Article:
Tunica Misdemeanor Lawyer, Louisiana


Jacob Guice Longman Lawyer

Jacob Guice Longman

VERIFIED
Criminal, Felony, RICO Act, Misdemeanor, White Collar Crime

Jacob is a 2017 graduate of the Paul M. Hebert Law Center. During law school, he participated in Trial Advocacy and Moot Court, was President of the S... (more)

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800-951-8730

Kathryn Jakuback Burke Lawyer

Kathryn Jakuback Burke

VERIFIED
Criminal, Felony, Misdemeanor, DUI-DWI, State Appellate Practice

Kathryn graduated from LSU’s Paul M. Hebert Law Center in 2017. During law school she was an active participant in Moot Court and Trial Advocacy. Du... (more)

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800-877-9280

James P Manasseh Lawyer
James P Manasseh
is a Top Attorney Award winner at Attorney.com. Only 5% have the elite qualifications. Click the badge for more info.

James P Manasseh

James P Manasseh is a Top Attorney Award winner at Attorney.com. Only 5% have the elite qualifications. Click the badge for more info.
VERIFIED
Criminal, Personal Injury, Wrongful Death, Litigation
Managing Partner of Litigation Intensive Medium Size Law Firm.

The managing partner of the largest criminal defense intensive law firm in Louisiana, Manasseh has represented more than 12,000 clients over a twenty-... (more)

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800-654-1690

Gregory J Miller Lawyer
Gregory J Miller
is a Top Attorney Award winner at Attorney.com. Only 5% have the elite qualifications. Click the badge for more info.

Gregory J Miller

Gregory J Miller is a Top Attorney Award winner at Attorney.com. Only 5% have the elite qualifications. Click the badge for more info.
VERIFIED
Accident & Injury, Employment, Workers' Compensation, Family Medical Leave Act (FMLA), Criminal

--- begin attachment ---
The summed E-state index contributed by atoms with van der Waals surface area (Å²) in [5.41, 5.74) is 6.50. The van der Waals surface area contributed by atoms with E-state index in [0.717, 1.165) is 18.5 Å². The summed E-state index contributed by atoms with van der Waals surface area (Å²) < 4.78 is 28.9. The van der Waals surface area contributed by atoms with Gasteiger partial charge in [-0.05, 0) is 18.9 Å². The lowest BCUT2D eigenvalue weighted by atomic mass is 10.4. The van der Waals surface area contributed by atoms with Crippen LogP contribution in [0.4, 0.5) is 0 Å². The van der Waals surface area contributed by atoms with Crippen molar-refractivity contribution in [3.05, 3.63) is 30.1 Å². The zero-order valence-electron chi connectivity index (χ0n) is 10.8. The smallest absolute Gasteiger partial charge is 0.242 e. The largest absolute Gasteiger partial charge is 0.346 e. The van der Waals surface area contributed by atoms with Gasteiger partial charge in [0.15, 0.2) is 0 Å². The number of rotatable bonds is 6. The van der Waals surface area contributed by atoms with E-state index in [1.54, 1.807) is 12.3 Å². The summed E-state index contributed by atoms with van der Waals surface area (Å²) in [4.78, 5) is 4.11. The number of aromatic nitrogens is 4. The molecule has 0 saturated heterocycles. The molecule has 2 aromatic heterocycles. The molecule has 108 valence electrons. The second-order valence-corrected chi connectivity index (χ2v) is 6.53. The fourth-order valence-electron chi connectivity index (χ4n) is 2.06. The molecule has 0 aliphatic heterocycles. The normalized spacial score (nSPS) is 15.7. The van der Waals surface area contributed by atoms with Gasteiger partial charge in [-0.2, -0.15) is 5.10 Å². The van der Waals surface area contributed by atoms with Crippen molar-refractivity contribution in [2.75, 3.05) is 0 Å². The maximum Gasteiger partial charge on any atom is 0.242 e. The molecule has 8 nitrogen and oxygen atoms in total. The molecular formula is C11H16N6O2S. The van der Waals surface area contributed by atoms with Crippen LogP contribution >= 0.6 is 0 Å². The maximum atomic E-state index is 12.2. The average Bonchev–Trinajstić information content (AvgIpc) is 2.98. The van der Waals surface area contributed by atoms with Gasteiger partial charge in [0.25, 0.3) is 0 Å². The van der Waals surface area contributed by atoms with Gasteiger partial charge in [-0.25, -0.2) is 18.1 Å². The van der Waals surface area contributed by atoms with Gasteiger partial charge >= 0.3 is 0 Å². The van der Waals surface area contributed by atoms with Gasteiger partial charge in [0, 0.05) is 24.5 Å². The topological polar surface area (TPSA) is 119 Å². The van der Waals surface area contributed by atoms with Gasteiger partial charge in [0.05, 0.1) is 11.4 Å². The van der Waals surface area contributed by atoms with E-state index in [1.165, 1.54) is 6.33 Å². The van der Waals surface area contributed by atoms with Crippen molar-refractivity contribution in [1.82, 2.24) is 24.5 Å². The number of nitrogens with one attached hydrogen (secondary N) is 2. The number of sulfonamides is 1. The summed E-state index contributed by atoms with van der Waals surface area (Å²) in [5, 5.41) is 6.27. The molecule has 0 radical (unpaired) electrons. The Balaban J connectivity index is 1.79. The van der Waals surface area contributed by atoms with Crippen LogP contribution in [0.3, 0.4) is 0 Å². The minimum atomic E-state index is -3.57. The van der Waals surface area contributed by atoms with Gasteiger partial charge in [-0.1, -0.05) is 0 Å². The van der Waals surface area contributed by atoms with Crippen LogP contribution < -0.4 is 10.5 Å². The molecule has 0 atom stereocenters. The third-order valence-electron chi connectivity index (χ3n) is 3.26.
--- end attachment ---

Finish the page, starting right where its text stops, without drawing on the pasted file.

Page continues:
Mr. Miller has practiced extensively and successfully litigated such claims throughout the state. He is admitted to all Louisiana Federal District ... (more)

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Drew  Louviere Lawyer

Drew Louviere

VERIFIED
Criminal, Accident & Injury, Car Accident, Divorce & Family Law, Personal Injury
Years of Experience at a Reasonable Price

Attorney Drew Louviere of Drew M. Louviere Pro Law Corp assists residents with DWI charges in and around East Baton Rouge County including Baton Rouge... (more)

Donovan Kenneth Hudson Lawyer

Donovan Kenneth Hudson

VERIFIED
Criminal, Motor Vehicle, Accident & Injury, Medical Malpractice, Employment

Presently I am engaged in an effort to reach back and move forward. Sounds like an impossible task in conflict with itself; but I assure you this task... (more)

Richard P Ieyoub

Dispute Resolution, Complex Litigation, Criminal, DUI-DWI
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Ted Williams

Whistleblower, Workers' Compensation, Admiralty & Maritime, DUI-DWI
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Kelly Edward Balfour

Criminal, Personal Injury, Transportation & Shipping
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Scott Emonet

Accident & Injury, Criminal, Divorce & Family Law
Status:  In Good Standing           

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LEGAL TERMS

WARRANT

See search warrant or arrest warrant.

ACTUS REUS

Latin for a 'guilty act.' The actus reus is the act which, in combination with a certain mental state, such as intent or recklessness, constitutes a crime. For ... (more...)
Latin for a 'guilty act.' The actus reus is the act which, in combination with a certain mental state, such as intent or recklessness, constitutes a crime. For example, the crime of theft requires physically taking something (the actus reus) coupled with the intent to permanently deprive the owner of the object (the mental state, or mens rea).

PROBABLE CAUSE

The amount and quality of information police must have before they can arrest or search without a warrant or that a judge must have before she will sign a searc... (more...)
The amount and quality of information police must have before they can arrest or search without a warrant or that a judge must have before she will sign a search warrant allowing the police to conduct a search or arrest a suspect. Reliable information must show that it's more likely than not that a crime has occurred and the suspect is involved.